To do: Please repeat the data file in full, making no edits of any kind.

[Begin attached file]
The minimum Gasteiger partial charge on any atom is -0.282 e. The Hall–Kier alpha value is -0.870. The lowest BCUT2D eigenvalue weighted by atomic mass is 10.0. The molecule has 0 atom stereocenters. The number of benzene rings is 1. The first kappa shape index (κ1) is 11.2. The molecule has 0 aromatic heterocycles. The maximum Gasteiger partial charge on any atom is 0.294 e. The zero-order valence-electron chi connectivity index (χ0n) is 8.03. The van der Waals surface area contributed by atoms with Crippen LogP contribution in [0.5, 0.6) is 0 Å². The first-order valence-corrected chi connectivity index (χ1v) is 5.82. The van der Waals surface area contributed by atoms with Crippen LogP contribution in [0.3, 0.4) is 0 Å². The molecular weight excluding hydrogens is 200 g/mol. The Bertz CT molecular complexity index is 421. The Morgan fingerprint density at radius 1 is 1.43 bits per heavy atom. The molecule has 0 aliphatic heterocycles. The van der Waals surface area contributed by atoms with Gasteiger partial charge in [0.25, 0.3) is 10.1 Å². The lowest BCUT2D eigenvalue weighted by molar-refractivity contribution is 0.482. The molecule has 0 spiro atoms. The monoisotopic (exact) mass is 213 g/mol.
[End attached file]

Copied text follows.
The minimum Gasteiger partial charge on any atom is -0.282 e. The Hall–Kier alpha value is -0.870. The lowest BCUT2D eigenvalue weighted by atomic mass is 10.0. The molecule has 0 atom stereocenters. The number of benzene rings is 1. The first kappa shape index (κ1) is 11.2. The molecule has 0 aromatic heterocycles. The maximum Gasteiger partial charge on any atom is 0.294 e. The zero-order valence-electron chi connectivity index (χ0n) is 8.03. The van der Waals surface area contributed by atoms with Crippen LogP contribution in [0.5, 0.6) is 0 Å². The first-order valence-corrected chi connectivity index (χ1v) is 5.82. The van der Waals surface area contributed by atoms with Crippen LogP contribution in [0.3, 0.4) is 0 Å². The molecular weight excluding hydrogens is 200 g/mol. The Bertz CT molecular complexity index is 421. The Morgan fingerprint density at radius 1 is 1.43 bits per heavy atom. The molecule has 0 aliphatic heterocycles. The van der Waals surface area contributed by atoms with Gasteiger partial charge in [0.25, 0.3) is 10.1 Å². The lowest BCUT2D eigenvalue weighted by molar-refractivity contribution is 0.482. The molecule has 0 spiro atoms. The monoisotopic (exact) mass is 213 g/mol.